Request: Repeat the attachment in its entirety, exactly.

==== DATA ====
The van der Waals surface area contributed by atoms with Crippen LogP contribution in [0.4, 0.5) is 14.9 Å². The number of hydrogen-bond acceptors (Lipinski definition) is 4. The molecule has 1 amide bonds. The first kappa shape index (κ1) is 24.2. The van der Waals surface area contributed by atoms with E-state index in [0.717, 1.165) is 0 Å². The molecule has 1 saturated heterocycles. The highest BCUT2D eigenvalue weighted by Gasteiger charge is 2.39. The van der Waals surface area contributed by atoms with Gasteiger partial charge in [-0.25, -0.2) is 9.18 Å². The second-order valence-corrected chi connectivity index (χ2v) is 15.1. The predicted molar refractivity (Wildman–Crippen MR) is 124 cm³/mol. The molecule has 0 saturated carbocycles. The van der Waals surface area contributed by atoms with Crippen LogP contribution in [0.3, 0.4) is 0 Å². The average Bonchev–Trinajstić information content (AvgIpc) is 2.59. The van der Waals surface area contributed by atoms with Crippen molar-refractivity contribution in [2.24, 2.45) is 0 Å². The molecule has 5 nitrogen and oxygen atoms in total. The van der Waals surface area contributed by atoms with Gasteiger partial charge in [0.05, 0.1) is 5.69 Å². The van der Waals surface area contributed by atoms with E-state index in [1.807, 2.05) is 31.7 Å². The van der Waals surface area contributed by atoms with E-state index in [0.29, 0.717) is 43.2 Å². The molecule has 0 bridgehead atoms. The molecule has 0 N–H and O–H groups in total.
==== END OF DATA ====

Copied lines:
The van der Waals surface area contributed by atoms with Crippen LogP contribution in [0.4, 0.5) is 14.9 Å². The number of hydrogen-bond acceptors (Lipinski definition) is 4. The molecule has 1 amide bonds. The first kappa shape index (κ1) is 24.2. The van der Waals surface area contributed by atoms with E-state index in [0.717, 1.165) is 0 Å². The molecule has 1 saturated heterocycles. The highest BCUT2D eigenvalue weighted by Gasteiger charge is 2.39. The van der Waals surface area contributed by atoms with Gasteiger partial charge in [-0.25, -0.2) is 9.18 Å². The second-order valence-corrected chi connectivity index (χ2v) is 15.1. The predicted molar refractivity (Wildman–Crippen MR) is 124 cm³/mol. The molecule has 0 saturated carbocycles. The van der Waals surface area contributed by atoms with Crippen LogP contribution in [0.3, 0.4) is 0 Å². The average Bonchev–Trinajstić information content (AvgIpc) is 2.59. The van der Waals surface area contributed by atoms with Crippen molar-refractivity contribution in [2.24, 2.45) is 0 Å². The molecule has 5 nitrogen and oxygen atoms in total. The van der Waals surface area contributed by atoms with Gasteiger partial charge in [0.05, 0.1) is 5.69 Å². The van der Waals surface area contributed by atoms with E-state index in [1.807, 2.05) is 31.7 Å². The van der Waals surface area contributed by atoms with E-state index in [0.29, 0.717) is 43.2 Å². The molecule has 0 bridgehead atoms. The molecule has 0 N–H and O–H groups in total.